Google Earth Goes Browser

Microsoft’s Virtual Earth did it. NASA’s World Wind Java did it first. Now Google Earth is doing it too. Google has released a browser plug-in for Google Earth along with a Javascript API. You can download it here, and O’Reilly Radar has an in-depth review.

While plunking a 3D globe on a web page is pretty cool, the Javascript API is the big thing here. With it you can integrate your 3D map with Google Maps, load KML files and 3D models, drape images over terrain, etc., all in a fairly familiar environment if you’ve used the Google Maps API before. It adds more viewer functionality to a web-based mapping solution than you can get via simple HTML/Javascript.

I’ve played around with it a bit, and I have some nits to pick:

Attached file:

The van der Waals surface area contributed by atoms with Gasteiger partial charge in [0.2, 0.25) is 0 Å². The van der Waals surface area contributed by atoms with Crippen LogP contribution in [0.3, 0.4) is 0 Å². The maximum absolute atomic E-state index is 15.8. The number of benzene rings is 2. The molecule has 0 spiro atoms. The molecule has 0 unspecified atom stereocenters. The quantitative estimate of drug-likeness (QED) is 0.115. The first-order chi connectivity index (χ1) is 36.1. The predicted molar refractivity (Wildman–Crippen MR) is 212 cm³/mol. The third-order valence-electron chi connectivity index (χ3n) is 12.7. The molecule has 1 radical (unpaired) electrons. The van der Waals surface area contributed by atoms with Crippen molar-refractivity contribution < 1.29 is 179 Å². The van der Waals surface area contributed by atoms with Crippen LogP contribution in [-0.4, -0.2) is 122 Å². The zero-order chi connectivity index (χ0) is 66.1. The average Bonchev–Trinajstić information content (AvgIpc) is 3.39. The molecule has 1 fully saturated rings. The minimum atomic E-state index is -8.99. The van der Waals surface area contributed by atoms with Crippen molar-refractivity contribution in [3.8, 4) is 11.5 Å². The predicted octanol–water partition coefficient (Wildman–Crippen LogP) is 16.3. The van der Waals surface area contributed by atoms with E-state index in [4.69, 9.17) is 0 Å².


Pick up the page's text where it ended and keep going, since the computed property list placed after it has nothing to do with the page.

• The plugin is a memory hog. It will eat 100MB RAM when firing up, and playing with some of the demos made it jump to 300MB. Not a problem on my 4GB laptop, but if you’re rocking an old Packard Bell, forget it.
  • It’s also processor intensive. The fan in my laptop is buzzing so fast right now it is nearing escape velocity.
  • It’s Windows-only at the moment, which really kills the deal. Linux and Mac versions are supposed to be on the way though, giving it a one-up on Virtual Earth, which will probably never release for a non-Windows platform (shakes fist at Microsoft).
Still, this would have to go down as a pretty big deal. If you’re on a Windows box, head over to Google and grab the browser plugin. All of Google Earth’s 4.3 features are there, including photo-realistic city models, sunlight feature, and even Google Sky.

*On a separate note, despite Google only listing Firefox 2.x as supported, Firefox 3.0 RC1 not only works, due to the faster Javascript engine in FF 3 it runs pretty darn quickly.